Another striking difference, people haven’t just bought this book, there’s been a little blip sales for all the others in the Misfit series at the same time. People have bought K’Barthan Series books too, the box set or the first one. I guess that might have been happening over the other launches a bit but it looks as if there are more of those companion buys at this stage. Unless it’s just more noticeable now there are three other books in the series as opposed to just one or two.

The web store sales might make for a lower ranking on the retailers and less visibility with them, but unless the rank is high enough to make a serious difference – top ten at the least – it’s all just vanity metrics anyway. The lovely thing this says to me is that I am gradually managing to engage with all the folks who have signed up to receive my emails. And that’s bloody marvellous.

There are unique aspects of operating on my shoestring level which mean I kind of do the audience thing backwards.

OK, so, what normal authors do is this: they make a first in series book free on all the retailers or 99c. They advertise their free/cheap books, folks see the ads, download the books and the books start to rise in the store rankings and more people see them and download them. Some of the readers enjoy the books so much they sign up to the mailing list – usually via a link in the back.

Folks who join the mailing list like this are called organic sign ups. They’re folks who love your books because they’ve read one and decided they want to know about everything you do. They are golden.  The point is, it’s a combination of adverts and the stores that are bringing the people to the books and the books that are bringing the readers into the mailing group.  This is a brilliant strategy but works especially well if your books are hot property, or even lukewarm property, or appeal widely to Americans but I’m not quite there yet. In addition, people can just stumble on the free/cheap books on the stores and download them. Sometimes the store may promote the free book if it’s something people want, or sits well within an easily identifiable genre, mine are quite niche so that doesn’t happen. Also, the stores are gradually learning that they can skew the results. In Amazon’s case KU books are weighted in the ranking so they are more discoverable. Then authors do Amazon ads, so Amazon pays a 70% royalty and gets half of it back as advertising revenue. As far as I am aware, the only store where this isn’t particularly skewed in favour of exclusives, advertisers, trad or whatever is Google, which still works on SEO principles I’m told, so you can just put a free book on with the right keywords and people will find it.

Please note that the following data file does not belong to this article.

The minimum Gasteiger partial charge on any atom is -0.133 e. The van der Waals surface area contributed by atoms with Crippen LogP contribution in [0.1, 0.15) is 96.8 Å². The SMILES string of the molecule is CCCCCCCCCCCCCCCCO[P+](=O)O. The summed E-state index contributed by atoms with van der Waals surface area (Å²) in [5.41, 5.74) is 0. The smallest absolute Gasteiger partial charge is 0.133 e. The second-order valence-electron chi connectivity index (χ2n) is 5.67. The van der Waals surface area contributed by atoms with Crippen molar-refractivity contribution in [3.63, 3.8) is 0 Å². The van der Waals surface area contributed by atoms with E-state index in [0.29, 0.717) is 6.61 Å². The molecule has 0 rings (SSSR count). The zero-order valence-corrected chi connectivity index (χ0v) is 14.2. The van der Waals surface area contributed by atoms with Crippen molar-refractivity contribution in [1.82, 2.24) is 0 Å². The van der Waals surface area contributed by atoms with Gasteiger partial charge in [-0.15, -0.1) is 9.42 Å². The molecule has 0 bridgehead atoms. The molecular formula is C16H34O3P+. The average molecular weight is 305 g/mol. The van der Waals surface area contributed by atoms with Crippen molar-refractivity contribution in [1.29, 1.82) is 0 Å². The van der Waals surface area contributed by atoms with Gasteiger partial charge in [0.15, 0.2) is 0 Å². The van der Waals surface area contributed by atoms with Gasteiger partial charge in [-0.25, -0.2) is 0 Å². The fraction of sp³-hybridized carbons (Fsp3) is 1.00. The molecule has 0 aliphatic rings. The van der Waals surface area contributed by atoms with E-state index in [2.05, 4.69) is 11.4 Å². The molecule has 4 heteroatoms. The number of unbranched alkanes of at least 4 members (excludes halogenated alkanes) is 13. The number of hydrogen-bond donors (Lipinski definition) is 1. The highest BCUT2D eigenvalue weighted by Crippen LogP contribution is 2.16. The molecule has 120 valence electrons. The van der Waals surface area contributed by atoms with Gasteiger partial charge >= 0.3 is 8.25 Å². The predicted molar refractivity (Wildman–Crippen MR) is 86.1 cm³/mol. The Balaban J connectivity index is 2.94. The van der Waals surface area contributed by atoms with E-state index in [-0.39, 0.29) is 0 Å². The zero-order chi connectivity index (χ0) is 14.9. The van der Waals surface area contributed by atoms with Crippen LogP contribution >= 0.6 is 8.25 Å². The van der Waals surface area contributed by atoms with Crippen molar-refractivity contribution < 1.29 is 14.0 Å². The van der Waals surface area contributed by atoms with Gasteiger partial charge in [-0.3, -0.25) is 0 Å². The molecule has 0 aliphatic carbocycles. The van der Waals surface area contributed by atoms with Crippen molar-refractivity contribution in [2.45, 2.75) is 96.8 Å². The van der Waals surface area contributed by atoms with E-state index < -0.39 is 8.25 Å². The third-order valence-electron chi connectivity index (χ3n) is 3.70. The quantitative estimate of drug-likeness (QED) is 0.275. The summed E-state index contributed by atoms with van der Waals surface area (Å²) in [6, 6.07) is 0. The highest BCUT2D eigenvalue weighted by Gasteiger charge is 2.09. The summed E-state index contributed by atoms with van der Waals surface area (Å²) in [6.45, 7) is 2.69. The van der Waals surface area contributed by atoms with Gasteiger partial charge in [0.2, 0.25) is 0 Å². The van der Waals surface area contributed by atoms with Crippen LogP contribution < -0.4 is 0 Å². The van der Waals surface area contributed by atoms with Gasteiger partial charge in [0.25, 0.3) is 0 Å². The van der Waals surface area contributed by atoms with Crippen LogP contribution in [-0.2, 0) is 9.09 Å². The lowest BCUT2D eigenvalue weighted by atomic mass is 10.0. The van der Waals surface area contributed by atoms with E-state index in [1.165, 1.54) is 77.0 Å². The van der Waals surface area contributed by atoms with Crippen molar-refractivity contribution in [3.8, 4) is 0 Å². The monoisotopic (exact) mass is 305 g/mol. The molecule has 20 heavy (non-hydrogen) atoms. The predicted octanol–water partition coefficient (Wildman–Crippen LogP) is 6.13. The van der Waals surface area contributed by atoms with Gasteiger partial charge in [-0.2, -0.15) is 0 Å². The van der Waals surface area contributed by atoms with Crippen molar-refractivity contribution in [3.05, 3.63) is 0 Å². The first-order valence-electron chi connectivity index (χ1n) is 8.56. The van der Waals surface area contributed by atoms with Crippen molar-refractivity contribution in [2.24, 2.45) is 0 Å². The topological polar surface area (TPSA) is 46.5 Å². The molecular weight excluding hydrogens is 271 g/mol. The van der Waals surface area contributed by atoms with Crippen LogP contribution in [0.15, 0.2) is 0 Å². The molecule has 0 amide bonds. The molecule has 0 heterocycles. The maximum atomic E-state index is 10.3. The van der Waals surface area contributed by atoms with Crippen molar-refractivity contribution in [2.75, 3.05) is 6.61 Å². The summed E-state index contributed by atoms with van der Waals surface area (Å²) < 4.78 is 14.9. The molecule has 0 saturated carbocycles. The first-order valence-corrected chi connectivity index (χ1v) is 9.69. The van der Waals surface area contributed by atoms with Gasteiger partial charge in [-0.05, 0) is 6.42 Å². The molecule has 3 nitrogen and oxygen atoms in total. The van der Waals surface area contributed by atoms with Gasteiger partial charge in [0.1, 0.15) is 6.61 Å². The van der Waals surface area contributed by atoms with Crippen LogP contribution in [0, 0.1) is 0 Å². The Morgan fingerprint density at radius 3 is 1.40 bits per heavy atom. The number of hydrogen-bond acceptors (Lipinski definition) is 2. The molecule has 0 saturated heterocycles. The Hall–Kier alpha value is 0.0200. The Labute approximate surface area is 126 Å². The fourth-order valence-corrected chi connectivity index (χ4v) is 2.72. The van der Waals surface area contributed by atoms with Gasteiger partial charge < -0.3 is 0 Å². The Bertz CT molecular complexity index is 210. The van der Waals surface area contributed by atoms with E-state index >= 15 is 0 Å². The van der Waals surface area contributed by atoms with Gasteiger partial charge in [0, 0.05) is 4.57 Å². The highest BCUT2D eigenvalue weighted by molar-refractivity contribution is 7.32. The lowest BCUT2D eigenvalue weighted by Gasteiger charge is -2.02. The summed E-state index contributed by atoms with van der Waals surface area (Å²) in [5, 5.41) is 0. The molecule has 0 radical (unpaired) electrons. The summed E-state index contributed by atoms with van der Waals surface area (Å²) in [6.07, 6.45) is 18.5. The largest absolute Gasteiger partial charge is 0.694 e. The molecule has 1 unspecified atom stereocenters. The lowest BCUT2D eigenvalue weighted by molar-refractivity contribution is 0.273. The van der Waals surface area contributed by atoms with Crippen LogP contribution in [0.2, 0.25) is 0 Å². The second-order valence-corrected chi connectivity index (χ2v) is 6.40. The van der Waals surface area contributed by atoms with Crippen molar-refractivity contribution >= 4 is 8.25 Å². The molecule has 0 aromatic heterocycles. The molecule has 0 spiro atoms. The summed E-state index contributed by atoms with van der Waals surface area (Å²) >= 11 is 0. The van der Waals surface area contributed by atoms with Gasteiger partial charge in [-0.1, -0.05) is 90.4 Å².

This Google thing is something I’m testing. I have two free books on there now and hopefully, I’ve set that up so that any people reading the free books and going on to the others will be reasonably easy to spot.

Anyway. Most of these strategies involve throwing a stack of cash at promos and ads which put your book in a place where it’s visible. As a plankton level author, I haven’t enough cash to make that sort of difference so I get more bang for my buck by advertising the mailing list, which is quite odd but is how it seems to be working out. I would advertise the perma free books but they’re shorter stories so most promo sites won’t take them (note to self, write more novels). However, sign up to get a free book, read it and depending on the results, decide to stay or go, I have this weird thing where my mailing list is stuck at 2,500 and has been for five years. Most of those people are different from the ones who were on there five years ago, but not all. There are about 600 who are really enthusiastic. The way I see it, if I can get to the point where I have 2,500 people who are as enthusiastic as that 600 the compact and bijou size of the list will be less of an issue.

Why do I need a newsletter? Because, like this blog, it’s good to be able to let people know when I have a book out, share stuff I’m working on, and generally not be operating in a vacuum. I like to feel I’m doing this with people rather than doing it alone.

Which reminds me … the competition …

______________________

It’s competition time! Oh yes it is.

Bling your morning cuppa or amaze your colleagues with this K’Barthan Hamgeean Misfit Mug!

If you do end up reading and enjoying Too Good To Be True, you can use your incredible knowledge of the plot to enter a prize draw for this smashing K’Barthan mug worth a small fortune.